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Neary hit on head with gun as gang raids home

DISGRACED doctor Michael Neary was struck in the head with a firearm during an armed raid on his home.

The controversial doctor was brought to hospital for treatment after the terrifying incident.

Sources say there is nothing to suggest that there is any link between his home being targeted and his past as a doctor at Our Lady of Lourdes Hospital in Drogheda.

Dr Neary (70) was struck off the medical register in 2003 having wrongfully removed the wombs of his patients at the Louth hospital where he began working in 1974. During his 24 years of practice he performed 129 caesarean hysterectomies -- this compares with an average of less than five for a normal practitioner.

Last April, it emerged the State had paid out €20.6m in compensation to 119 women who fell victim of his malpractice.



Burglars

He is understood to be recovering after the attack which occurred at his home in Monasterboice, Co Louth on Wednesday night of last week.

Gardai are investigating the incident during which three armed burglars broke in the house just after midnight.

The ex-doctor sustained a head injury after being hit with a firearm.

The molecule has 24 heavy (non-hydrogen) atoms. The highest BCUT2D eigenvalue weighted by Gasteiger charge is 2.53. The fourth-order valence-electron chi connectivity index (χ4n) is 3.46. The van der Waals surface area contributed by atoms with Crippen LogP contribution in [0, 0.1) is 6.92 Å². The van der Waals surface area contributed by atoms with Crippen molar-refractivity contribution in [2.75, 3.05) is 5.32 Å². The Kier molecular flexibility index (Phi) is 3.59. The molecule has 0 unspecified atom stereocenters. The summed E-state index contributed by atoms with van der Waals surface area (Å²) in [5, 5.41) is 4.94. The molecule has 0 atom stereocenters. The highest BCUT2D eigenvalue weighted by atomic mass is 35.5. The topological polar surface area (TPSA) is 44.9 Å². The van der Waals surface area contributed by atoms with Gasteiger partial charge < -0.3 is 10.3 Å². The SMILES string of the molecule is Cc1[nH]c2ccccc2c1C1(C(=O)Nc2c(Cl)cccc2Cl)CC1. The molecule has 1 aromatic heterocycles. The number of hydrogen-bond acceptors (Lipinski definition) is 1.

"It's not serious, it was off the butt of a weapon of some kind," a source said.

"It was a break-in to a premises and that is how it is being investigated. There is no other motive being looked at."

Gardai in Drogheda are investigating the incident. No arrests have been made but it is believed the men were local.

Dr Neary attended Our Lady of Lourdes Hospital in the aftermath of the burglary, where he was treated for a minor injury.

The raiders escaped with a small amount of cash.

Dr Neary's medical misconduct at the Lourdes Hospital first came to light following a change of hospital management in the late 1990s.

Under the North Eastern Health Board, new staff members raised concerns about his practices and those of other obstetricians, particularly in relation to the extensive level of caesarean hysterectomies being carried out.

Two midwives eventually brought it to the attention of hospital management and an investigation ensued.

kdoyle@herald.ie


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